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TGA flags focus on illegal vapes


Jolyon Attwooll


27/07/2023 4:19:40 PM

Unlawful nicotine vaping products and medicinal cannabis advertising are priority areas for the medicine regulator for the next year.

Teenager vaping
Nicotine vapes have been illegal in Australia unless prescribed for smoking cessation since October 2021.

The Therapeutic Goods Administration (TGA) has confirmed cutting down on illegal vapes will be one of its major priorities in the coming 12 months.
 
Flagging its ‘Import, Advertising and Supply Compliance Priorities 2023–4’, the TGA said vapes, medicinal cannabis advertising and the wellness and beauty industries are at the top of its list.
 
‘A key priority for the TGA this year will be to detect, deter and disrupt the unlawful import, advertising and supply of nicotine vaping products,’ it stated this week.
 
‘Young Australians in particular are vulnerable to the risks associated with using nicotine vaping products.
 
‘The TGA will dedicate resources to help stamp out unsafe access to these products.’
 
The regulator has said it is working with state and territory authorities, as well as law enforcement agencies to ‘detect, disrupt and respond to unlawful import and supply’. It said it will also continue to target unlawful advertising, including on digital platforms.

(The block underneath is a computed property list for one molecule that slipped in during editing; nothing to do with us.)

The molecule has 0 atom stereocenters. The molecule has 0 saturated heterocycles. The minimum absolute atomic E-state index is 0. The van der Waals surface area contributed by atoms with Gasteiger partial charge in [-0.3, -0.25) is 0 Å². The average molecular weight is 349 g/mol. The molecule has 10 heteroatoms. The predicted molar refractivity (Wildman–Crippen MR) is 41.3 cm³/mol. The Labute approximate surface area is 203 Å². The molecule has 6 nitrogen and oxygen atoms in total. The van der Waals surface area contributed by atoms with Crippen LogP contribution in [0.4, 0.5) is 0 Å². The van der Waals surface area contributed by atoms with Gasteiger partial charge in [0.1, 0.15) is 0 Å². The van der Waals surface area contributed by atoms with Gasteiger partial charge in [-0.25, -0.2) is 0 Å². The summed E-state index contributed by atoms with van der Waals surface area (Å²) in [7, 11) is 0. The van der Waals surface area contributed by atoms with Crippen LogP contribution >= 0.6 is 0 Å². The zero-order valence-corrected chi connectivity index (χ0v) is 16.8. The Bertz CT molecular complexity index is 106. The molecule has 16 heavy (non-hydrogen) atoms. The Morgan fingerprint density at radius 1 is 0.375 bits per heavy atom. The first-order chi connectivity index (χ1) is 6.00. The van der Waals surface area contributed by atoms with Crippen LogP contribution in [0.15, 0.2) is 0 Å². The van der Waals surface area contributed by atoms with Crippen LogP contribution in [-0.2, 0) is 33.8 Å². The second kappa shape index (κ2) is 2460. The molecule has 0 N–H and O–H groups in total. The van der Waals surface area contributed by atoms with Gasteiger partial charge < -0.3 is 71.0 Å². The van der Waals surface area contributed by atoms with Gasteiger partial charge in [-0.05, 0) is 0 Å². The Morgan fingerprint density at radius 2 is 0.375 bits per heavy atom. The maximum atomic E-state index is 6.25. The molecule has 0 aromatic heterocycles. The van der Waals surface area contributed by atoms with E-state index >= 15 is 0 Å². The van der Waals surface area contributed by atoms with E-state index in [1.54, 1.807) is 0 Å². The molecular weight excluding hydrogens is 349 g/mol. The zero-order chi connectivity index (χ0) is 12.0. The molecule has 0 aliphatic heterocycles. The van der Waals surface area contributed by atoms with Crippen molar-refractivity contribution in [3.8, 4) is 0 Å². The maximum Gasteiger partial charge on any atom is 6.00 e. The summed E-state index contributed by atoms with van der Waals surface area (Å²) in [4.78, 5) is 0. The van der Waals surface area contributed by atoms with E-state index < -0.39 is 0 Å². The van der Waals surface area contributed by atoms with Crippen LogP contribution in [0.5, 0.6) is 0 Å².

Nicotine vapes have been illegal in Australia unless prescribed for smoking cessation since October 2021.
 
However, products have proliferated in Australia with limited measures in place to prevent the black market from flourishing.
 
Earlier this year, Federal Health and Aged Care Minister Mark Butler described the existing situation as ‘the biggest loophole in Australian history’, saying that vaping had become ‘the number one behavioural issue in high schools’.
 
In May he announced new measures including a ban on the retail of vapes outside of pharmacies, tighter regulations on packaging, and the end of single-use, disposable vapes.
 
It remains to be seen if the changes will have a significant impact on GPs. Under the RACGP’s smoking cessation guidelines vaping is suggested as a last-line treatment for those who have attempted all other ways to stop smoking.
 
Until now relatively few GPs have become authorised prescribers, and of those some have reported almost no demand from patients.
 
The TGA’s statement of intent on vaping has already been foreshadowed with a series of high-profile fines issued over the past few months, as previously reported by newsGP.
 
The TGA also said it will prioritise the disruption of medicinal cannabis, psilocybin and MDMA advertising to Australian consumers, saying it will use ‘education, intelligence, and compliance action where necessary’.
 
The TGA indicated other compliance activities will remain unaffected.
 
‘The identified priority areas are just that – priority areas,’ the regulator states on its website.
 
‘The TGA maintains a focus on all areas of compliance around therapeutic goods and manages many individual compliance cases and investigations outside of these priority areas.’
 
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